When life’s the pits, remember Joseph

COFFEE WITH WARREN, with Warren Harbeck
Cochrane Eagle, July 23, 2020

Biblical Joseph rose above life’s pits to be a harbinger of hope, a story of redemption. Art courtesy ©Sweet Publishing/FreeBibleImages.org

Last week’s column looked to cherries for what to add to a whack pack for a world out of whack. With so much malicious misinformation bombarding us lately, the cherries advised us to add the wisdom, “Don’t swallow the pits.”

But sometimes it’s our own lives that are the pits, victims of others’ malice. Take revenge? One of my lifetime heroes offers a better way.

Remember the story of Joseph, son of Jacob (a.k.a. Israel) and great-grandson of biblical Patriarch Abraham (Genesis 37 and 39–50)? Joseph found himself in the pits on several occasions – and in one pit, literally! But he didn’t stay there.

Jacob doted on his teenaged son, Joseph, giving him a coat of many colours which didn’t make him too popular with his 10 older brothers.

One day Joseph told his brothers about a dream he had in which they bowed down to him. They wanted to kill him. When Joseph showed up while they were tending their father’s livestock, they saw their opportunity and said, “Come now, let us kill him and throw him into one of the pits.” Joseph’s life was spared at the last minute only because Judah, one of his brothers, made a deal with some Egypt-bound traders to buy him as a slave.

Life in Egypt was a pit of another kind for the Hebrew slave. Sold to Pharaoh’s captain of the guard, he excelled in his service and was placed in charge of all his master’s interests, only to be thrown into prison because his master’s wife falsely accused him of sexual assault.

In prison, he was put in charge of the other prisoners. One of them, the royal cupbearer, had fallen out of favour with Pharaoh. He had a dream and asked Joseph for an interpretation. Joseph told him the dream meant the cupbearer would get his old job back. In return, the cupbearer promised to put in a good word for Joseph. Joseph’s interpretation came true, but the cupbearer forgot his part of the bargain until two years later, when Pharaoh himself had a dream.

Pharaoh summoned Joseph from prison, and Joseph told him the meaning of the dream: that there would be seven years of plentiful harvest followed by seven years of famine throughout the region, and Pharaoh must appoint someone to oversee grain storage and distribution.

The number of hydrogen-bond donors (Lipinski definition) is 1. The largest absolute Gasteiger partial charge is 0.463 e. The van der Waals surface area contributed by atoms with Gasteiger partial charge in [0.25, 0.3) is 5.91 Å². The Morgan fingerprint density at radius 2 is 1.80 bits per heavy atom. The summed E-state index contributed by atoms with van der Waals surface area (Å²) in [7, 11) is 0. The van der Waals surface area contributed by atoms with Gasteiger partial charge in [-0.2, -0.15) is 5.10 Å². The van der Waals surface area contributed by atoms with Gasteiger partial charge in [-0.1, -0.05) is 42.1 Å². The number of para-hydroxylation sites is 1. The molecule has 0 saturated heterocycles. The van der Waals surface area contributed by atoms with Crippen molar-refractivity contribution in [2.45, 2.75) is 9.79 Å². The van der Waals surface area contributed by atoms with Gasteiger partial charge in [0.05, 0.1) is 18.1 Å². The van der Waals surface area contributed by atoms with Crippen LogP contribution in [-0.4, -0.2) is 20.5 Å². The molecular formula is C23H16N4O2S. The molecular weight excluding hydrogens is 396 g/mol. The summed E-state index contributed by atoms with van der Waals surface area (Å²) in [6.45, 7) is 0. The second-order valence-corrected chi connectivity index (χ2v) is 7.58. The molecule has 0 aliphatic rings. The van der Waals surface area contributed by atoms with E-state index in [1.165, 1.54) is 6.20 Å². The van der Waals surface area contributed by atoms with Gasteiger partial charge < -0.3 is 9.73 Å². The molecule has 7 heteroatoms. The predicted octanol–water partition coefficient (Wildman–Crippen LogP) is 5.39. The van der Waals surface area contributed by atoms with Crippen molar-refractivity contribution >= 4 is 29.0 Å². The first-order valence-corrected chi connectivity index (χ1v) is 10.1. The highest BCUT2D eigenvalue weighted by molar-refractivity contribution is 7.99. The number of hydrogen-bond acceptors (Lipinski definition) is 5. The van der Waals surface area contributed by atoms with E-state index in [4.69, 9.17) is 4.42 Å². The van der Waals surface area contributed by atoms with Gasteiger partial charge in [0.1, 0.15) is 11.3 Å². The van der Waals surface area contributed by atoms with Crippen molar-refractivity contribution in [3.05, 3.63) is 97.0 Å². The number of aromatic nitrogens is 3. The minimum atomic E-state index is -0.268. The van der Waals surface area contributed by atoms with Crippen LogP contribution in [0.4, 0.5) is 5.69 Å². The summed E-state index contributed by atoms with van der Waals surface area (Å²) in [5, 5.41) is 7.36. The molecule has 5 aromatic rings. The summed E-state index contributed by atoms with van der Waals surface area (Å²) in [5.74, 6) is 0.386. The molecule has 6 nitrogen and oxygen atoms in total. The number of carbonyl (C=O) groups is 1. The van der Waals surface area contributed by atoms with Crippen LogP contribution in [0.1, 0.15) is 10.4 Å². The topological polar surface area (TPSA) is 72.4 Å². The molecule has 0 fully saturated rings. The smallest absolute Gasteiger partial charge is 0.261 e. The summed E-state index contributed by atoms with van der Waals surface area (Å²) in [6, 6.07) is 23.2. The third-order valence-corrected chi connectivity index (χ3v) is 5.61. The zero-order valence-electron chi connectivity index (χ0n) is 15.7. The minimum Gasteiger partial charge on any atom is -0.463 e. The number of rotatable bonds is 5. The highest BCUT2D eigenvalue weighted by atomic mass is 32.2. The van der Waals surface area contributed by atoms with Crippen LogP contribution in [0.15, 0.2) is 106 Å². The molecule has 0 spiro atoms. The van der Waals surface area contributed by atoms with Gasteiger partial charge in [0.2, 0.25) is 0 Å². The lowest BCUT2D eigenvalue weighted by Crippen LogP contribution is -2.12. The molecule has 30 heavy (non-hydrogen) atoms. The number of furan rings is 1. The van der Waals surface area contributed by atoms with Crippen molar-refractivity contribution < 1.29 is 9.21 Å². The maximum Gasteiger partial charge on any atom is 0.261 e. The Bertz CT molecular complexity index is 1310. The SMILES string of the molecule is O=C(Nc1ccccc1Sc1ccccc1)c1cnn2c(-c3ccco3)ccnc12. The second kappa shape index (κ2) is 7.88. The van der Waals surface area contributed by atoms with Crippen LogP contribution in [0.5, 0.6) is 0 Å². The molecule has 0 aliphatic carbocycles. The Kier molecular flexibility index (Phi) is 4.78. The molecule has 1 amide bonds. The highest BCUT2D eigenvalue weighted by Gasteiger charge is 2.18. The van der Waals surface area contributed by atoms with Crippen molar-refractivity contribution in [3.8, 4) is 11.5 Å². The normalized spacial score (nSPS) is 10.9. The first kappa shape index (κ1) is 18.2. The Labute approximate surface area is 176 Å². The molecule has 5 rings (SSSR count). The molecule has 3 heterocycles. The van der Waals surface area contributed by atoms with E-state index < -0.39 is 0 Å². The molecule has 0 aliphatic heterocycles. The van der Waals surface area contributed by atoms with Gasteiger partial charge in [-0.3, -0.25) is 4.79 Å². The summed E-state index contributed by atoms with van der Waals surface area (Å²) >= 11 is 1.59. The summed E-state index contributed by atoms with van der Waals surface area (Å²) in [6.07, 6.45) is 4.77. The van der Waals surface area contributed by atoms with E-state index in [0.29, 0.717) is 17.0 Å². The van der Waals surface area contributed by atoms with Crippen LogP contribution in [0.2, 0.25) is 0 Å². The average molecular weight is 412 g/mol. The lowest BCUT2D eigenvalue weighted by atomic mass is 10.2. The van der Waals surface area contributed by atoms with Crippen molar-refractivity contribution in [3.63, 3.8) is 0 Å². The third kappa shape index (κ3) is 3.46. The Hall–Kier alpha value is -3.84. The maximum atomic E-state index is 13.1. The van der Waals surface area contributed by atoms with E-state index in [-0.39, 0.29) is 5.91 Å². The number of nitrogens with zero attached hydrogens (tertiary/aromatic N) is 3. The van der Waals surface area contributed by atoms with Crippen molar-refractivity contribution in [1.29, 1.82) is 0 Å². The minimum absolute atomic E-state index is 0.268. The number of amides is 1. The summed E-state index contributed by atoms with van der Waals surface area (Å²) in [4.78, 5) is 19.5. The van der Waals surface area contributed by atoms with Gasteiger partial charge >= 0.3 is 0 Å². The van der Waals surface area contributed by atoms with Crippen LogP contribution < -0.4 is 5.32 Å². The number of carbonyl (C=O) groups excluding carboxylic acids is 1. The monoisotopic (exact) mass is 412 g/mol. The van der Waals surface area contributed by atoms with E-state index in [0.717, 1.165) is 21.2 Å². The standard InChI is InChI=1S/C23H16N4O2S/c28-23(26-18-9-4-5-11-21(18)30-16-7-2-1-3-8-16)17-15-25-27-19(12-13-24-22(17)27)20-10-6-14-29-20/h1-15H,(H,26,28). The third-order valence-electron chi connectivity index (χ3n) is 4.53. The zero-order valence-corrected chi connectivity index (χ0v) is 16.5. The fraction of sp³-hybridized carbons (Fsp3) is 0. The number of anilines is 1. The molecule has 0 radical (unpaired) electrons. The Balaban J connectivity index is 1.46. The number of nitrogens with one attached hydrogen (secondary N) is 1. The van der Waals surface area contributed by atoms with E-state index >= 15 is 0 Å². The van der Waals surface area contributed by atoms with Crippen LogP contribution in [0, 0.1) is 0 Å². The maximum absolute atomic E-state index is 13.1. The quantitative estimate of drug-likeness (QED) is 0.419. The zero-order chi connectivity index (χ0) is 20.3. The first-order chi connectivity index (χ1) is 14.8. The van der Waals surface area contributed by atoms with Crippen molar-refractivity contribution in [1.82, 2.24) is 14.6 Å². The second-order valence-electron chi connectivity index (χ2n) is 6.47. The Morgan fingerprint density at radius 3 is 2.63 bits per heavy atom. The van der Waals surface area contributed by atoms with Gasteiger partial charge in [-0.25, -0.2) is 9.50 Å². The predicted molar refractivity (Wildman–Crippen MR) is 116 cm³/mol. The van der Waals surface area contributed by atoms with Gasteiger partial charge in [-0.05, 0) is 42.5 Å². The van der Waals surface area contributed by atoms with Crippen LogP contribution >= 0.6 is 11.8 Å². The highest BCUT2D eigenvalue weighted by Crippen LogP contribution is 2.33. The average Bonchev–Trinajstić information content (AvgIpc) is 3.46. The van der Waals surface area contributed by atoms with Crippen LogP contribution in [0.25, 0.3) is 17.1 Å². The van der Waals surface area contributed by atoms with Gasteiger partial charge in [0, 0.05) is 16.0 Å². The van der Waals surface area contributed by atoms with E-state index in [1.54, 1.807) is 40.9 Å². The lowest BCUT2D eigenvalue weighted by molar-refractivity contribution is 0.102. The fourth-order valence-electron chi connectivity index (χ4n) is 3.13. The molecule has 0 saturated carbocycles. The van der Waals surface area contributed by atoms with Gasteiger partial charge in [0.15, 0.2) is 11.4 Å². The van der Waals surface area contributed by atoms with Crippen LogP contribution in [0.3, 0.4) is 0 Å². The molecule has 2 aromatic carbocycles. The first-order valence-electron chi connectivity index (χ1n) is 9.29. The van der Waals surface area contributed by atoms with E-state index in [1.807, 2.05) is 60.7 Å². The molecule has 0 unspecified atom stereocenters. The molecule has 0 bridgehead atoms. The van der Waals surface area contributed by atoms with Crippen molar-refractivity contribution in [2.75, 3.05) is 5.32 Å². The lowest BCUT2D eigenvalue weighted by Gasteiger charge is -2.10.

Pharaoh elevated slave Joseph himself to the second highest position in the land.

Two years into the famine, 10 brothers from the land of Canaan arrived at Joseph’s doorstep, hoping to purchase grain. Joseph recognized them, but they didn’t recognize him.

After enquiring about their family back home, he sent them away with grain – and with the first of a series of tricks that eventually forced them to return to Egypt with their youngest brother, Benjamin, their father’s pride and joy, whom Joseph threatened to keep in Egypt as a slave.

At this point Judah, the brother who had negotiated Joseph’s sale into slavery, stepped forward and pled with Joseph for Benjamin’s release, offering himself as a slave instead.

So touched was Joseph by Judah’s change of heart that he announced to his brothers, “I am Joseph.” His brothers shook with fear, thinking payback time had come.

But Joseph said: “Do not be distressed, or angry with yourselves, because you sold me here. For God sent me before you to preserve life. … Even though you intended to do harm to me, God intended it for good. …  So have no fear; I myself will provide for you and your little ones.”

Thus by God’s providence, the children of Israel found refuge from famine and a home-away-from-home for the next 400 years.

Yes, Joseph had found himself in the pits on several occasions. But those pits had allowed him to be at the right spot at the right time to be God’s agent of life and hope for his tormenters – an example for us when by God’s providence we, too, find ourselves in the pits.

Example? Any recent public figures come to mind?


© 2020 Warren Harbeck

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